Green Tea Salmon

Salmon poached in green tea

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When I became pregnant with Lentil I gave up coffee and green tea and anything else with caffeine in it – just like most first time mothers-to-be worried that even a drop could be damaging!  I realised I could survive quite well without coffee.  I actually don’t really like coffee, but had become a daily drinker: fetching a latte was an excuse to escape the relentless stressy office environment for five minutes once or twice a day.  I also hopped the caffeine would actually keep me awake no matter how little sleep I got!

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Quinoa stir-fry

I really like this healthy, but tasty stir-fry and better still it’s quick and easy to make.  We hope you love it too!

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I’ve become a big fan of quinoa recently and luckily the kids seem to like it too.  It’s a great source of protein and really easy to cook.  As such a small grain it’s also great to use in weaning recipes, particularly if little ones have few teeth and are only getting used to managing solids!

Makes 2 large portions and 1 small portion

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The what:

120g quinoa

100g Edamme beans

a bunch of spring onions

1cm ginger

handful of coriander

2 baby pak choi

5 baby corn

juice of 1/2 lime

small handful sesame seeds

1/2 tbsp sunflower oil

For the sauce:

1 tbsp sesame oil

1/2 tbsp rice vinegar

1 tbsp Oyster sauce

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The how:

Cook the quinoa according to instructions on the packet.

To make the sauce mix together all the ingredients.

Heat the sunflower oil in a large saute pan and saute the onions, garlic and ginger.  Remove and set aside.  Add all the other vegetables to the pan and cook for 2 minutes. Then add the sauce and cook for a further 2-3 depending on how crunchy you like your vegetables.  Stir in the onions, garlic, ginger and quinoa.  Sprinkle over the sesame seeds and coriander and serve.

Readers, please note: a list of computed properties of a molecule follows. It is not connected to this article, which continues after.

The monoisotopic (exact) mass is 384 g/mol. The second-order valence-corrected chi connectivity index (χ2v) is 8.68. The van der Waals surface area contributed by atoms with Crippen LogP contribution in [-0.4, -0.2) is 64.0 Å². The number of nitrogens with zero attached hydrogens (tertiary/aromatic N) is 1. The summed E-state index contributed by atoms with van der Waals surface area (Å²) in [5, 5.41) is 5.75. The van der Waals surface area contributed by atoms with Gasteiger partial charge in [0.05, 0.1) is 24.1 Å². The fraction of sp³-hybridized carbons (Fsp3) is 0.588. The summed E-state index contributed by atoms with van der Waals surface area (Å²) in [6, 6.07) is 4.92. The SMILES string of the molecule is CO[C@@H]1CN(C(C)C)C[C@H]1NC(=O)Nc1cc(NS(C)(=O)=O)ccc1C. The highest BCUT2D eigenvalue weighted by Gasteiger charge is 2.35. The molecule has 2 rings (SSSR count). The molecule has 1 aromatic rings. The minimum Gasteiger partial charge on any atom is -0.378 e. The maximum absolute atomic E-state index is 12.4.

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Glazed Salmon with Carrot and Courgette Ribbons

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Once Coco and Lentil got used to the early weaning vegetable purees I made, I was keen to introduce fish.  I wasn’t a great fish eater as a child: I only ate my mother’s fish pie which she topped with crumbled crisps and even then, I ate more of the potato and crisps than the fish! Thankfully, Coco and Lentil aren’t yet showing any signs of my fish pickiness. Salmon was the first fish they tried and one I come back to regularly.  As an anadromous fish it’s great brain food, a good source of vitamin D, and, of course, it’s omega-3 properties are well publicised.  It is also very versatile and can be baked, cured, eaten raw, grilled, poached, sautéed or smoked.  This recipe calls for a saute pan and a little glaze.  It’s yummy and healthy!

You can check out our other fish recipes here.

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Makes 2 adult and 2 child portions

The what:

3 salmon fillets, skinned

1 courgette, topped & tailed

1 carrot, peeled, topped & tailed

1 cm ginger, finely sliced

1/2 celeraic, outer skin peeled

1/2 tbsp olive oil

for the sauce:

1 tbsp toasted sesame oil

2 tbsp oyster sauce

1 tsp reduced salt soy

2 tsp honey

The how:

Slice the carrot, celeraic and courgette into thin vertical strips using a potato peeler, or alternatively if you have a spiralizer, slice into ribbons.  You can prepare the vegetables in advance – just place in a bowl with water and refrigerate.  Drain and pat dry with some kitchen towel when needed.

To make the glaze mix all the ingredients together in a shallow bowl and marinade the salmon fillets for 2 minutes on each side.

Meanwhile heat the olive oil in a large non-stick pan for the vegetables.  Heat another dry pan for the salmon.  Remove the salmon from glaze (but retain the glaze for later) and add to the dry, hot pan. Cook for 2 minutes, then turn, pour over the glaze and cook for further 2 minutes.  Add the spiralized vegetables to the oiled pan and cook for 2-3 minutes.

To serve, arrange the vegetables on a plate and place the salmon on top. Drizzle over the remaining glaze from the hot pan.

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